Like others – and ultimately, billions of us – I flocked to various social media in their early days and loved the experience. I played games, made videos, chatted with strangers, shared pictures and selfies and snippets of my day. I wrote about things close to my heart, heard breaking news, and discovered musicians and artist and thinkers. And then, like many others, I stopped loving it.
Much has been written about the woes of Facebook and Twitter lately, though it seems unfair to single these out. Most social media seem determined to serve us up what they think we want, based on whatever mysterious algorithm rules their processes – or perhaps, whichever billionaire owns them. The results have been disastrous, some would say – but certainly the pandemic, in particular, brought many things to our attention: the rise of disinformation and misinformation, outrageous and hateful speech, more polarization in politics, the distinct decline in value of what it means to live in a democracy, not to mention foreign entities interfering in democratic elections…I suspect I could go on at great length, though that seems unproductive. The great joy of social media for me was to discover others not like me – people in different countries and cultures, people who vote differently, whose daily lives are far removed from my own – and yet, in spite of these differences to feel kinship with a fellow human. To be able to disagree with grace and politesse – for it is not on those points with which we agree that we are able to expand our limitations. I think the promise of social media was to enlarge our communities, while in the end, most platforms created more silos, more division, more gated communities.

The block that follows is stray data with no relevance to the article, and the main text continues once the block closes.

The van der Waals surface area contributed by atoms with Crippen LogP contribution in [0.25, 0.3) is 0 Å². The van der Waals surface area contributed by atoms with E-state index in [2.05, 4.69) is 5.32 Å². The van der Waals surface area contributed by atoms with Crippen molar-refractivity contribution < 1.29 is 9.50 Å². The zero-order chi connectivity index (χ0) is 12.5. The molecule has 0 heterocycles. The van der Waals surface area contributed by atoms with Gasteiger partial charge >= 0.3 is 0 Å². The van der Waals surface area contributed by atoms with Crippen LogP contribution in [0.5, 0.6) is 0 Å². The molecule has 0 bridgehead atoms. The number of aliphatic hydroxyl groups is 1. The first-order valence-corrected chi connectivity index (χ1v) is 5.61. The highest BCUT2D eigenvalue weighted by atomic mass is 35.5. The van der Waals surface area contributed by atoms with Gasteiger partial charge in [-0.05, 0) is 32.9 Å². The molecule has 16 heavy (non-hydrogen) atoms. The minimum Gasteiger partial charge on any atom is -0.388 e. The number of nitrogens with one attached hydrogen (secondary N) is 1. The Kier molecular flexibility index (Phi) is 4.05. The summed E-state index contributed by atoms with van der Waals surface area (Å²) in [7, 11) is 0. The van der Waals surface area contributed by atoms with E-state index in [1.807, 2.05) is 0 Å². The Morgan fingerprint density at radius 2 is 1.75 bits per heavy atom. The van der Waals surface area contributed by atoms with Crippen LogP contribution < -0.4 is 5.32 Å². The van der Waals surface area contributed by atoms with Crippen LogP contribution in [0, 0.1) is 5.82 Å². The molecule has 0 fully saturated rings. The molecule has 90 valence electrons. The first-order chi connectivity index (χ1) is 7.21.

I have not deleted any of my social media accounts, though I find myself using them infrequently. I have moved to a new (to me) version of social media called Mastodon. There is a learning curve to new media, and I am not the right person to explicate this! There are many excellent articles on the web, however, on the overall structure and navigation – Mastodon divides itself into servers, and when you create an account you must choose which server to join. On the other hand, you can interact with people from all servers, and also change servers at any time. It is what Mastodon does not have that is probably most important: no algorithm elevating certain content, or advertising – and that may be its most important feature, although no one billionaire owner perhaps another. In my very brief space of time there, I have been extraordinarily impressed with tone and content and sheer kindness – so vastly different than so many other platforms right now. It is early days for me, and Mastodon is experiencing massive growth as the dumpster fire at Twitter continues – a bumpy ride. Still, it seems invigorating to be part of creating a better social media experience, and I will keep you posted, my imaginary friend. If you make the leap, you can find me at https://mstdn.ca/@VivianLea